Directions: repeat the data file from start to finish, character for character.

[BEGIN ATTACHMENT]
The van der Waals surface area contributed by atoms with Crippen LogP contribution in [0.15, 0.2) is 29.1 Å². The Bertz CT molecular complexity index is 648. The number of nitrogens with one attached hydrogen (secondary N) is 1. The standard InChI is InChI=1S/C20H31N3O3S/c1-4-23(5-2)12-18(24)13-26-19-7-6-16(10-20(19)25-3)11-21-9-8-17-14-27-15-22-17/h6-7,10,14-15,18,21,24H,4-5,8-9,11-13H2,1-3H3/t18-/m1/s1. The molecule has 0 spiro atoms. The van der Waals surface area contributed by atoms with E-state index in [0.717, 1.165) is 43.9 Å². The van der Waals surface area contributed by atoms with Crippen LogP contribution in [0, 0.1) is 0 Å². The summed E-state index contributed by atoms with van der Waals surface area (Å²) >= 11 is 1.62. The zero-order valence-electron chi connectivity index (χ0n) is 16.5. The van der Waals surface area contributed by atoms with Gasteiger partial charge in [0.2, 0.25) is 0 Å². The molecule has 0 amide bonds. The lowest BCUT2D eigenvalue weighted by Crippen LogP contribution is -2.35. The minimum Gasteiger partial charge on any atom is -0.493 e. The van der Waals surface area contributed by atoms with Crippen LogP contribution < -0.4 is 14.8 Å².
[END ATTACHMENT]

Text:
The van der Waals surface area contributed by atoms with Crippen LogP contribution in [0.15, 0.2) is 29.1 Å². The Bertz CT molecular complexity index is 648. The number of nitrogens with one attached hydrogen (secondary N) is 1. The standard InChI is InChI=1S/C20H31N3O3S/c1-4-23(5-2)12-18(24)13-26-19-7-6-16(10-20(19)25-3)11-21-9-8-17-14-27-15-22-17/h6-7,10,14-15,18,21,24H,4-5,8-9,11-13H2,1-3H3/t18-/m1/s1. The molecule has 0 spiro atoms. The van der Waals surface area contributed by atoms with E-state index in [0.717, 1.165) is 43.9 Å². The van der Waals surface area contributed by atoms with Crippen LogP contribution in [0, 0.1) is 0 Å². The summed E-state index contributed by atoms with van der Waals surface area (Å²) >= 11 is 1.62. The zero-order valence-electron chi connectivity index (χ0n) is 16.5. The van der Waals surface area contributed by atoms with Gasteiger partial charge in [0.2, 0.25) is 0 Å². The molecule has 0 amide bonds. The lowest BCUT2D eigenvalue weighted by Crippen LogP contribution is -2.35. The minimum Gasteiger partial charge on any atom is -0.493 e. The van der Waals surface area contributed by atoms with Crippen LogP contribution < -0.4 is 14.8 Å².